Nest: In the Belly of the Google Whale
WHY YOU SHOULD CARE
Because Google’s now eating up pretty things.
Someone once told me they liked the idea of Nest Labs but that the whole concept was a little too “precious.”
If you didn’t know what Nest was last week, you do now, thanks to Google spending $3.2 billion — roughly 5 percent of its available cash flow — on the cutesy Palo Alto smart-home company, which this time last year was valued about a quarter of what it just sold for. But numbers alone are the wrong reason to give yourself venture whiplash. That misses all the reasons to have looked Nest’s way before the $300 billion Mountain View behemoth gobbled up its Palo Alto neighbor at a value 10 times Nest’s annual revenue. Google’s buyout is merely the latest, loudest validation of several longtime truths about the company. Here are three crucial takeaways from the news:
1. Google Ventures has a seat at the table, and they’re dealing big-time.
Google Ventures was a smart early investor in Nest, and now the parent company has bought the whole thing. Venture capital has been reinventing itself over the last decade — and some of the new faces driving the transformation include Andreessen Horowitz, among others. Google has now thrown its weight behind 200 companies — the most high-profile being $3.4 billion–valued Uber; not to mention Pocket, About.me, TuneIn, 23andMe, and Optimizely. And sure, Valley veterans will tell you there’s something off about these prices running at 10 to 20 to 30 times the revenue an acquired company is pulling in. But to me, that sings of a new way to think about value — based on how a company can change our lives in ways no one has even dared to think about. Yet.
(Note: Google Ventures reports to David Drummond, who is an investor in OZY.)
2. Nest might just be a funny little reminder of the clean-tech revolution bubbling underground.
Nest is one of two big-time clean tech investments Google made this week (the other being $75 million in Texas Windfarms) — because, after all, Nest is primarily a system that lets people save energy (and money) in a user-friendly manner. Which links to an idea that OZY’s friends at American Efficient turned us on to — and it’s a good one: Clean tech, until recently considered an unprofitable pet project, is making real money. Nest, after all, is a manufacturer of prettified yet humble home devices like thermostats and smoke detectors. But are they really that far off from what Tesla’s doing to cars, which hadn’t been made with genuine sex appeal in years? Both companies are doing for the energy industry what Apple did to computers and what HBO did to television; that is, making something truly tasty, something people crave.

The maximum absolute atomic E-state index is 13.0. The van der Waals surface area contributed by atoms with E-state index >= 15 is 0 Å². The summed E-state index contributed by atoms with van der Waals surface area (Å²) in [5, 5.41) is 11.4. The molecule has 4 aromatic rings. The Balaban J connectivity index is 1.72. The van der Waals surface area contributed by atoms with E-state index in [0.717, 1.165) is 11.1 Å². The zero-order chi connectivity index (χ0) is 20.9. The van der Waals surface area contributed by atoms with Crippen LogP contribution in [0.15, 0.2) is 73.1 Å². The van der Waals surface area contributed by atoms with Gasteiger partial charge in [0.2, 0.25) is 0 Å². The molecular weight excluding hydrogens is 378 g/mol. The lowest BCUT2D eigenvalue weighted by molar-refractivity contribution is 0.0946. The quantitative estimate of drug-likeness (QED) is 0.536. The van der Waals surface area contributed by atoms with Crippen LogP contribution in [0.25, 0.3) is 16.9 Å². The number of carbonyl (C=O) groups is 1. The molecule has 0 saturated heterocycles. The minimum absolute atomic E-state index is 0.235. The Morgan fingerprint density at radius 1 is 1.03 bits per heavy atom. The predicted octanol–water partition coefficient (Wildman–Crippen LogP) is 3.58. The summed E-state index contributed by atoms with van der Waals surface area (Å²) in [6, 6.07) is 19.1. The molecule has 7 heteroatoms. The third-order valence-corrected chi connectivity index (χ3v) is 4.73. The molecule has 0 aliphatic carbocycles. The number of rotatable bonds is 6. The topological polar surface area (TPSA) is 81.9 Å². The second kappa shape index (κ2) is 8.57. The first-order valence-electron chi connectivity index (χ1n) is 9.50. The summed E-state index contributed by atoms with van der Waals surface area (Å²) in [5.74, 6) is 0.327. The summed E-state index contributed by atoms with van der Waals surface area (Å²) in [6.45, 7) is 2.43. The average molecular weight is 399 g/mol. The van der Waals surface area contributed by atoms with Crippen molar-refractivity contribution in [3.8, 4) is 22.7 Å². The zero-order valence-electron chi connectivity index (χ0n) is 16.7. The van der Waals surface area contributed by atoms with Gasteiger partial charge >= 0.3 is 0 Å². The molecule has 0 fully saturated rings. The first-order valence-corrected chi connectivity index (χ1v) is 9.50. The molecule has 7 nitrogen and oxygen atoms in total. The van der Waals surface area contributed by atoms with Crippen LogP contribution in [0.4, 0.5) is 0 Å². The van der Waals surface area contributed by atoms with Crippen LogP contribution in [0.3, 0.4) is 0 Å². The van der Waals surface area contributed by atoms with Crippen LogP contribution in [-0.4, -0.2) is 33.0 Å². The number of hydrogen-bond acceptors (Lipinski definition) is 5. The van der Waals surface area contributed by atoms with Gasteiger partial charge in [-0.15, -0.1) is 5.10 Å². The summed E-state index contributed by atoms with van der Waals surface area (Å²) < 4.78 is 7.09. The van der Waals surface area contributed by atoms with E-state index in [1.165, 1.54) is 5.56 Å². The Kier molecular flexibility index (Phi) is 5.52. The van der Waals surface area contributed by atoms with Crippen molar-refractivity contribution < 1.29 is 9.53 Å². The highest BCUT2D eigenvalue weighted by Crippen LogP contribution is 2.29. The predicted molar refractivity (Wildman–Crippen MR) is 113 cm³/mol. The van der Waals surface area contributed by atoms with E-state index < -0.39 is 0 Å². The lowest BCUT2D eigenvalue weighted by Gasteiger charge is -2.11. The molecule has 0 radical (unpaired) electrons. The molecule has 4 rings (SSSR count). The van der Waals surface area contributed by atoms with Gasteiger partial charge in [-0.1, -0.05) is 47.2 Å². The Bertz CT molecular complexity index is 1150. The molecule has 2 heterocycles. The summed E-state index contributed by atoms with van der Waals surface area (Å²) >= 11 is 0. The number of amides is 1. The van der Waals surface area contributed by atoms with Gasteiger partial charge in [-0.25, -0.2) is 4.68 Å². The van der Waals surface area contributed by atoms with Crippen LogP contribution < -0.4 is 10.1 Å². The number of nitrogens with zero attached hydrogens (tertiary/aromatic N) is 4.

3. Design: The next big game changer in business?
Founded by former Apple engineers (including 44-year-old Tony Fadell, called the “father of the iPod”), Nest is a company built on the understanding that design isn’t just a “nice-to-have” addition but rather a make-it-or-break-it essential element. In fact, Fadell and co-founder Matt Rogers spent months building a library of ”ugly thermostats” so they’d know exactly what not to do.
It’s no error on Google’s part that Nest — of all the home appliance, energy tech, Internet of Things companies out there — is pretty much the cutest. And that’s not to say it’s only cute — it’s that rare blend of hardware, software and service, the combination that seems to be Google’s latest holy trinity. But it is to say, beware of the ”dumb blonde” syndrome: Just because something’s pretty doesn’t mean it’s not smart. In fact, being pretty might be the smartest thing a company could do these days. We’re starting to demand it in everything we use, and it’s becoming all too easy to toss out a good idea that simply doesn’t look appealing enough to make me want to stick around.
That’s not to say it’s only cute — it’s that rare blend of hardware, software and service, the combination that seems to be Google’s latest holy trinity.
Nest wasn’t alone in prioritizing design. Take Airbnb (valued at $10 billion or more): Five years ago it was a flailing YCombinator startup, and its three designer founders were living on the $200 a week it brought in. But they threw conventional thinking to the wind and made a call to be all about design. You could say it worked out.
Design is scalable — from iPods to IKEA, from Wired magazine to Coffee Meets Bagel — and it’s now a given in consumers’ eyes. Which is all a way of saying that the guys at Honeywell, among other places, who laughed at Nest as a toy, are no doubt scratching their heads.
But in their defense, they made a rational miscalculation: After all, not long ago it didn’t make much sense to throw billions at Google. Who’d want to invest in yet another search engine?